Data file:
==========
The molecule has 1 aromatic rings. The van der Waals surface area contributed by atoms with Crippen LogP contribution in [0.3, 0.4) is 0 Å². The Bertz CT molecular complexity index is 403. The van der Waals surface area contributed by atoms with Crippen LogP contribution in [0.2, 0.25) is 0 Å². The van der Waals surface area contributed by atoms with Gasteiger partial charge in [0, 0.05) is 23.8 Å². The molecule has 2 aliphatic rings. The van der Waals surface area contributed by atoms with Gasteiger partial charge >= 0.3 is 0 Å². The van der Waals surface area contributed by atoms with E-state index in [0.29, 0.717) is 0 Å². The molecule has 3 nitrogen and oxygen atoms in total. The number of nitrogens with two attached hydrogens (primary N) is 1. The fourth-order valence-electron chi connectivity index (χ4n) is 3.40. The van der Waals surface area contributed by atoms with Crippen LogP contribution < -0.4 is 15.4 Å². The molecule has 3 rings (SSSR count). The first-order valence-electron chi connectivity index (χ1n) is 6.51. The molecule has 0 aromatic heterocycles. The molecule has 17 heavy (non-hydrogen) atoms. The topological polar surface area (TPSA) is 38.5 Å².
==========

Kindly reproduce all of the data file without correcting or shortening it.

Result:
The molecule has 1 aromatic rings. The van der Waals surface area contributed by atoms with Crippen LogP contribution in [0.3, 0.4) is 0 Å². The Bertz CT molecular complexity index is 403. The van der Waals surface area contributed by atoms with Crippen LogP contribution in [0.2, 0.25) is 0 Å². The van der Waals surface area contributed by atoms with Gasteiger partial charge in [0, 0.05) is 23.8 Å². The molecule has 2 aliphatic rings. The van der Waals surface area contributed by atoms with Gasteiger partial charge >= 0.3 is 0 Å². The van der Waals surface area contributed by atoms with E-state index in [0.29, 0.717) is 0 Å². The molecule has 3 nitrogen and oxygen atoms in total. The number of nitrogens with two attached hydrogens (primary N) is 1. The fourth-order valence-electron chi connectivity index (χ4n) is 3.40. The van der Waals surface area contributed by atoms with Crippen LogP contribution < -0.4 is 15.4 Å². The molecule has 3 rings (SSSR count). The first-order valence-electron chi connectivity index (χ1n) is 6.51. The molecule has 0 aromatic heterocycles. The molecule has 17 heavy (non-hydrogen) atoms. The topological polar surface area (TPSA) is 38.5 Å².